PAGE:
Under the New Jersey Prevention of Domestic Violence Act (PDVA), 18 different actions are listed as being considered acts of domestic violence. Surprisingly, the destruction of property is included in that list.
This means that the destruction of property, be it individually owned property or jointly owned property, can result in a domestic violence restraining order. However, in order for such actions to be considered domestic violence, and warrant a restraining order, they need to be perpetuated by a person with a specific relationship to the victim.
When Are Violent or Abusive Actions “Domestic Violence”?
Clifton, NJ Domestic Violence Attorneys
In order for a violent or abusive action to be considered domestic violence, according to the PDVA they must have been committed by a person 18 years of age or older (or an emancipated minor), and additionally that person must have a specific relationship to the victim. Those relationships being:
- A husband or wife
- A separated husband or wife
- A divorced spouse
- A person who lives with the victim, either now or in the past
- A dating relationship
- A parent of a child in common
If a person commits an action listed in the PDVA as a domestic violent action, but that person does not have any of the relationships mentioned above to the victim, then those actions may be criminal actions, but will not be considered domestic violence.
Restraining Orders for Property Destruction and Domestic Violence
Wayne, NJ Restraining Order Lawyers
So, as previously mentioned, it may come as a surprise to many that the destruction of property can be considered acts of domestic violence. This means damaging a home, car, appliance, furniture, memorabilia, collectibles, etc, if done by a person with a relationship to the victim in the section above, can result in the victim filing for a temporary restraining order, and a final restraining order hearing.
This understanding was affirmed by the New Jersey Appellate Division in the unpublished decision of H.C.F. v. J.T.B., (A-5618-14T3 (App. Div. Sept. 7, 2017).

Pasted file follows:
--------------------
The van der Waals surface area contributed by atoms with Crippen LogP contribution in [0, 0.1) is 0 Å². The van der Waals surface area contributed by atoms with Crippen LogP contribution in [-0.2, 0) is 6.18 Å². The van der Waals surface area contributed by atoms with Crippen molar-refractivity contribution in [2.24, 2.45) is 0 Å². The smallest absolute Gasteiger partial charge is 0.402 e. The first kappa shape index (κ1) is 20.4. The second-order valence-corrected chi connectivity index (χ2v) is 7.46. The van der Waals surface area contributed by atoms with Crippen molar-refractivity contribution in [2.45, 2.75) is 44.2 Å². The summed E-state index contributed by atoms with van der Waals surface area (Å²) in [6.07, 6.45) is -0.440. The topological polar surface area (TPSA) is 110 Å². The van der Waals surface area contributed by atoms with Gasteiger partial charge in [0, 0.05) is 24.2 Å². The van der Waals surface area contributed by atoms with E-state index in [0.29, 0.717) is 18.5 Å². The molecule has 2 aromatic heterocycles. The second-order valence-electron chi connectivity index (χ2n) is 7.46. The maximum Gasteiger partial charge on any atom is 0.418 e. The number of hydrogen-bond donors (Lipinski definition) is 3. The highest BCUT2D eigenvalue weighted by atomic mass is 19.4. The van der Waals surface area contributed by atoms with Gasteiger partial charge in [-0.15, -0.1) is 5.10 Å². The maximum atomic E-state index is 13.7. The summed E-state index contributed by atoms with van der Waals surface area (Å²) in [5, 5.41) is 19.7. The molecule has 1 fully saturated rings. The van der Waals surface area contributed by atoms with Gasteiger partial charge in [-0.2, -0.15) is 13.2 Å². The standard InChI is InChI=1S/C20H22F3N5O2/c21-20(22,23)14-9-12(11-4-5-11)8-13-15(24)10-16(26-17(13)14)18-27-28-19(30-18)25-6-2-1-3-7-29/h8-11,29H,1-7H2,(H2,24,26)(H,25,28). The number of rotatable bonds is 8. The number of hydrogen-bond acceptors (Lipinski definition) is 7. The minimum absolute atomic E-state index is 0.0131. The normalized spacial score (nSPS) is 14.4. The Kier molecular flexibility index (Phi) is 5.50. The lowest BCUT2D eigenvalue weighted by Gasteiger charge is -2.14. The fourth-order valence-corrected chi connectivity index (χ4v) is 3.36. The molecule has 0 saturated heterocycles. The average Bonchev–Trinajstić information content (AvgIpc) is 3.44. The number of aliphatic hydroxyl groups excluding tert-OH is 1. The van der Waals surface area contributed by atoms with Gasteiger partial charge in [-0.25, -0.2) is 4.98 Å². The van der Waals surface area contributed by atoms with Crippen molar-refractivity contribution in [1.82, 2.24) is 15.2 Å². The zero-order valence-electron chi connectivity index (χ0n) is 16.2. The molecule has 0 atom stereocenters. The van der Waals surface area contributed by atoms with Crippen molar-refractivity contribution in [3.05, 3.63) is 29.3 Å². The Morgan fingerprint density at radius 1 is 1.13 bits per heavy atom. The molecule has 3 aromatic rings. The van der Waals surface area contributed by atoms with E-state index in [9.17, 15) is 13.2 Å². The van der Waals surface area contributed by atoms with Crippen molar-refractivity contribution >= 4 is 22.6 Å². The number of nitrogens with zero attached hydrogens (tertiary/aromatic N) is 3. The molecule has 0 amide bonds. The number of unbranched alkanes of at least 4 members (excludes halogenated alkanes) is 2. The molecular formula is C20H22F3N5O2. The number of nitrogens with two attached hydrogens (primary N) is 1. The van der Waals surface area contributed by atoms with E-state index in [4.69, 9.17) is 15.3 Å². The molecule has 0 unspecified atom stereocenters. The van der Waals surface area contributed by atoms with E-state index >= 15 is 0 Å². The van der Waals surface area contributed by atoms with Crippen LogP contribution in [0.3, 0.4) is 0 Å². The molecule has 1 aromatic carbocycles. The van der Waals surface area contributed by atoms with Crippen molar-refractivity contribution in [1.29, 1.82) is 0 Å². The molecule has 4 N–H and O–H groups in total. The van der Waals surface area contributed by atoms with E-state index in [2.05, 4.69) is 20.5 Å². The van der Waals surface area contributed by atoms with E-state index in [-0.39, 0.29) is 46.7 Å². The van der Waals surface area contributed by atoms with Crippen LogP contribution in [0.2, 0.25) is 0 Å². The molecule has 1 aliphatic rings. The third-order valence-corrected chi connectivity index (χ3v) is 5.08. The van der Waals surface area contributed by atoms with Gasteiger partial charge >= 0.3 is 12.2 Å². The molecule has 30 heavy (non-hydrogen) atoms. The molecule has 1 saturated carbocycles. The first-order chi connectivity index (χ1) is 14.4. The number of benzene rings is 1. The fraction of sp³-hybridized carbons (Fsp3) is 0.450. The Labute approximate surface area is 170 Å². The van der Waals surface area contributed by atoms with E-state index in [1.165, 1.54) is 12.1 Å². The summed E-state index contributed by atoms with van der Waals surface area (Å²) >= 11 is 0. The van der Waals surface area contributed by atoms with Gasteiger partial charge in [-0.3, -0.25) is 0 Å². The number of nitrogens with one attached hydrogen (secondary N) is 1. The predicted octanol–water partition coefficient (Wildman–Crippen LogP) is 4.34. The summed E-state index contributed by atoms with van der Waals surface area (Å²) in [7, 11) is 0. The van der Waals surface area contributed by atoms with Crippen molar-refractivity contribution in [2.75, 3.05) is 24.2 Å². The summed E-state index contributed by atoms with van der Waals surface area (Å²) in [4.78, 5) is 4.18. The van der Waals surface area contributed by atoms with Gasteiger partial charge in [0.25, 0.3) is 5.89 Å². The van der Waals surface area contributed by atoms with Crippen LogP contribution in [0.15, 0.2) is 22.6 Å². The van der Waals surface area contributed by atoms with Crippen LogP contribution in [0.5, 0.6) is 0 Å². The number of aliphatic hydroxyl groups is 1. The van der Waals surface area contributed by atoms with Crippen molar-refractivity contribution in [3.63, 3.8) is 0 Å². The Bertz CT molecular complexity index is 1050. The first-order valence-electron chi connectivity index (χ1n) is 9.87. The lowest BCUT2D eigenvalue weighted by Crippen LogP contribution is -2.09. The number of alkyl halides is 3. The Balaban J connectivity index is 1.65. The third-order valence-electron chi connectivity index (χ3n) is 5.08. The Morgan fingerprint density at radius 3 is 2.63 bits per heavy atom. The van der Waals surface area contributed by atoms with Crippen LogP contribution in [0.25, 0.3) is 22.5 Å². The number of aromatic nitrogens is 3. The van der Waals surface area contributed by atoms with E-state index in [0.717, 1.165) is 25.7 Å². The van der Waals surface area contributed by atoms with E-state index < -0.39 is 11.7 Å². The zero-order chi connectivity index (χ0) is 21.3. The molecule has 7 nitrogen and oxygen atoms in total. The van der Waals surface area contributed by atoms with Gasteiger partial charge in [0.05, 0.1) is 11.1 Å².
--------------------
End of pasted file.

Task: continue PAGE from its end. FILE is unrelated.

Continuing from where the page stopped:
In this case, a husband and wife shared a home, but had been sleeping in different rooms for some time. One night, the husband came to the wife’s room and punched her door, breaking it off its hinges (his reasons are irrelevant to the case). The wife then filed for a temporary restraining order against the husband based on this destruction of jointly owned property. The trial court, and later affirmed by the Appellate Division, both found that even though the home was jointly owned, that did not give the husband the right to damage that property, and thus this action constituted an act of domestic violence.
Contact Our Passaic County Property Destruction and Restraining Order Attorneys Today
At The Law Office of Del Sardo & Montanari, our attorneys have extensive experience helping clients with all manner of domestic violence and restraining order matters in towns across New Jersey and Passaic County, including Wayne, Clifton, West Milford, and Woodland Park.
We understand that temporary restraining orders can be a double edged sword, as they are necessary for protecting the victims of violence or abuse, but also can be used very easily against innocent parties. Whether you are in need of securing a temporary or final restraining order, or have been falsely accused of domestic violence and are in need of legal representation, our firm is ready to provide you with the knowledgeable, effective, and attentive legal service that you need and deserve in such critical matters.
To speak with our team today in a free and confidential consultation regarding a domestic violence matter, a temporary restraining order, or a final restraining order hearing, please contact us online, or through our Woodland Park, NJ office at (973) 233-4396.